This is described in the arch wiki:
Create a new service file similar to getty@.service by copying it to /etc/systemd/system/
cp /usr/lib/systemd/system/getty@.service /etc/systemd/system/autologin@.service
This basically copies the already existing
getty@.service to a new file
autologin@.service which can be freely modifed. It is copied to
/etc/systemd/system because that's where site-specific unit files are stored.
/usr/lib/systemd/system contains unit files provided by packages so you shouldn't change anything in there.
You will then have to symlink that
autologin@.service to the getty service for the tty on which you want to autologin, for examply for tty1:
ln -s /etc/systemd/system/autologin@.service /firstname.lastname@example.org`
Up to now, this is still the same as the usual
getty@.service file, but the most important part is to modify the
autologin@.service to actually log you in automatically.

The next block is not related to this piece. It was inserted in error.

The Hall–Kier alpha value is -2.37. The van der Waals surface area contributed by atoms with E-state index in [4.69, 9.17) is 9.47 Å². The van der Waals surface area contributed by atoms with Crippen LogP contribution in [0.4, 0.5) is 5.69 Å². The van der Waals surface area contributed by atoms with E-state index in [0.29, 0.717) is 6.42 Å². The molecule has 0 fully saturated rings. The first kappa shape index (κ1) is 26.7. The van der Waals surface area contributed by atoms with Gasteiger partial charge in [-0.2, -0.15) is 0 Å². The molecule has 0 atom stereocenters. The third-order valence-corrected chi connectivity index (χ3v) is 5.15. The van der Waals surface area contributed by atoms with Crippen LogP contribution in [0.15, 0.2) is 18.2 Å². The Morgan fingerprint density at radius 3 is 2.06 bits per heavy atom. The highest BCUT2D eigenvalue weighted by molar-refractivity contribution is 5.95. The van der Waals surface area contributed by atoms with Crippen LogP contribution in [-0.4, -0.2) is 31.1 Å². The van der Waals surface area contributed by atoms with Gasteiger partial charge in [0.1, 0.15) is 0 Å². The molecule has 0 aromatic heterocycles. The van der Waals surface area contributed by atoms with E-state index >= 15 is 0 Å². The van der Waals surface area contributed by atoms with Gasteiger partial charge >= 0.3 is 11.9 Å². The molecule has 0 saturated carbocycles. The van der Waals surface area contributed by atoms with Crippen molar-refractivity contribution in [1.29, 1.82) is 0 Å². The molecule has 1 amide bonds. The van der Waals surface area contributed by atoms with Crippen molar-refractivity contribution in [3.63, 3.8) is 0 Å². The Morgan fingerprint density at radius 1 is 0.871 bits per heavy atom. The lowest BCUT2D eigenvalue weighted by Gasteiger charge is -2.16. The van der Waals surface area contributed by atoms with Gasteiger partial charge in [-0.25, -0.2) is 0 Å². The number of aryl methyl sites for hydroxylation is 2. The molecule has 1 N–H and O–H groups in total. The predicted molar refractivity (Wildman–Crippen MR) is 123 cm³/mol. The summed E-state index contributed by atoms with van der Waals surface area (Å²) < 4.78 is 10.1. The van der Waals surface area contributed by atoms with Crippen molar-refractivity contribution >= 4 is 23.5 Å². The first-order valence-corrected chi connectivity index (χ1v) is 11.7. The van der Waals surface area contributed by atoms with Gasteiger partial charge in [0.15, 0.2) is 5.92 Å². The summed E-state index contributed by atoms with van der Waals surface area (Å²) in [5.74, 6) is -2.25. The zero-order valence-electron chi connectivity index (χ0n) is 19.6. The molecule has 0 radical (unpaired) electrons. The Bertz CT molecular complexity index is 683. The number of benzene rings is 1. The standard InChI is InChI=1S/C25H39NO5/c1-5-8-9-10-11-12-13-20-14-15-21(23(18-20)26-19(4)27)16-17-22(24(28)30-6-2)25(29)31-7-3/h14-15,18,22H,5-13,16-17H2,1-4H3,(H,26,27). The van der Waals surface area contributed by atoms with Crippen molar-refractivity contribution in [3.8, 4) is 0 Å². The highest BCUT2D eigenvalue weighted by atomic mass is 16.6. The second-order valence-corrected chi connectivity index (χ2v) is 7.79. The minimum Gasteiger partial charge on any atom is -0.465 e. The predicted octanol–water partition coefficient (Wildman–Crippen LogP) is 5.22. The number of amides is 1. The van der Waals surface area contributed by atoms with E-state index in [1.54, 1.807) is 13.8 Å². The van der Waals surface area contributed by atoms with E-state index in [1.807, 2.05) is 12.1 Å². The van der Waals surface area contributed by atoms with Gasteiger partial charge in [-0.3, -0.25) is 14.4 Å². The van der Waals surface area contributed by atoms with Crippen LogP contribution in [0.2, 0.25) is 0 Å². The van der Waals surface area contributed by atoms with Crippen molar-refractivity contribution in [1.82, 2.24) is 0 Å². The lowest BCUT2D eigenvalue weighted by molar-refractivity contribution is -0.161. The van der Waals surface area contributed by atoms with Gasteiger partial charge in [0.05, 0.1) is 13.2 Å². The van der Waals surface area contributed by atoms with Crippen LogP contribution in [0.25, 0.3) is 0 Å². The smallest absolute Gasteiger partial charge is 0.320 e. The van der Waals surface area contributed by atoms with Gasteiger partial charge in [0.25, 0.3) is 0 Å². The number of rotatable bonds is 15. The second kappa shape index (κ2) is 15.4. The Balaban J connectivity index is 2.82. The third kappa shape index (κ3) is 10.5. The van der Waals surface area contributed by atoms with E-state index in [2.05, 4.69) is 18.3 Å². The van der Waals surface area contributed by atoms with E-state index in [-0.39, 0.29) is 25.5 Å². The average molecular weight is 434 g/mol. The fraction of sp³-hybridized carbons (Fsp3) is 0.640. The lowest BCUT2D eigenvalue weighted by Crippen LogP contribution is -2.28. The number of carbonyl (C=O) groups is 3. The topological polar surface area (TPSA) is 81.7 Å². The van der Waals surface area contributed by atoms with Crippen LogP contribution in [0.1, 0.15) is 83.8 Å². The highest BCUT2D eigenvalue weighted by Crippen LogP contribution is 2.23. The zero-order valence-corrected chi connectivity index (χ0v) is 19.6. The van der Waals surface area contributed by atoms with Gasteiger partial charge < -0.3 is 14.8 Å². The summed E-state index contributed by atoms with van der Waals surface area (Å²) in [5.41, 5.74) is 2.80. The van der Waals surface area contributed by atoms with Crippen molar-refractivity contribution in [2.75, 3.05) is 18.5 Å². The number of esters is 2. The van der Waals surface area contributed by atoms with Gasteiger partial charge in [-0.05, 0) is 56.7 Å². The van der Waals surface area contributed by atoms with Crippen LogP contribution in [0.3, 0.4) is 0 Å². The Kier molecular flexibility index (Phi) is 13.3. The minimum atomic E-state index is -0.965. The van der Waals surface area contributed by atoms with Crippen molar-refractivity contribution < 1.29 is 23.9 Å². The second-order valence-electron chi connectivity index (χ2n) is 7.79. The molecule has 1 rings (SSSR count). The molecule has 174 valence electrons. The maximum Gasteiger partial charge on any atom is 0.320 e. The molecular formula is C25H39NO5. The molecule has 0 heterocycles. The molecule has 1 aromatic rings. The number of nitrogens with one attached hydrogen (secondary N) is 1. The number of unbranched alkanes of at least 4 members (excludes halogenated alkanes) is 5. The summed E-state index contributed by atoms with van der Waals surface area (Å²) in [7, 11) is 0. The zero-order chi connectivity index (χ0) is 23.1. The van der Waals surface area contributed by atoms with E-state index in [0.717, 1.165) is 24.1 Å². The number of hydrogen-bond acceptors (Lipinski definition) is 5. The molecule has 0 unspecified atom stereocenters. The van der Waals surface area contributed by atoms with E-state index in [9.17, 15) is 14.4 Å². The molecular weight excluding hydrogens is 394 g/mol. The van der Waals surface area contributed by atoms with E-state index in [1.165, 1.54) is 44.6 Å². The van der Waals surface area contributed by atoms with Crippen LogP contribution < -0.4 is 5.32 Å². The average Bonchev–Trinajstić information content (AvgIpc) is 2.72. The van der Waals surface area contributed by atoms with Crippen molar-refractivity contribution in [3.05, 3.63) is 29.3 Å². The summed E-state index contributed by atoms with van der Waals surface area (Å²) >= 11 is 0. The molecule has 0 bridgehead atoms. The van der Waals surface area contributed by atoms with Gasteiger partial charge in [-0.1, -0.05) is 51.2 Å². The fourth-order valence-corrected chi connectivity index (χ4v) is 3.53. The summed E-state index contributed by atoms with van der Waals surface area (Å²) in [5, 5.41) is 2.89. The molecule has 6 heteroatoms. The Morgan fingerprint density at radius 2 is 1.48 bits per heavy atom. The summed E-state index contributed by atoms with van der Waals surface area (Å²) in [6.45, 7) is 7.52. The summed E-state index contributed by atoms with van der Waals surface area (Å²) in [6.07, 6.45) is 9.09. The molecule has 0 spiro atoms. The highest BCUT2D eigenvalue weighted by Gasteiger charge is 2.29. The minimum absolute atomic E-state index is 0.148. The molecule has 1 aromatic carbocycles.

To do that, you only need to change the
ExecStart line to read
ExecStart=-/sbin/agetty -a USERNAME %I 38400
The difference between the
ExecStart line in
autologin@.service is only the
-a USERNAME which tells agetty to log the user with the username USERNAME in automatically.
Now you only have to tell systemd to reload its daemon files and start the service:
systemctl start email@example.com
(I'm not sure if the service will start properly if you're already logged in on tty1, the safest way is propably to just reboot instead of starting the service).
If you then want to automatically start X, insert the following snippet into your
~/.bash_profile (taken from the wiki again):
if [[ -z $DISPLAY ]] && [[ $(tty) = /dev/tty1 ]]; then
You will have to modify your
~/.xinitrc to start your desktop environment, how to do that depends on the DE and is probably described in the Arch wiki as well.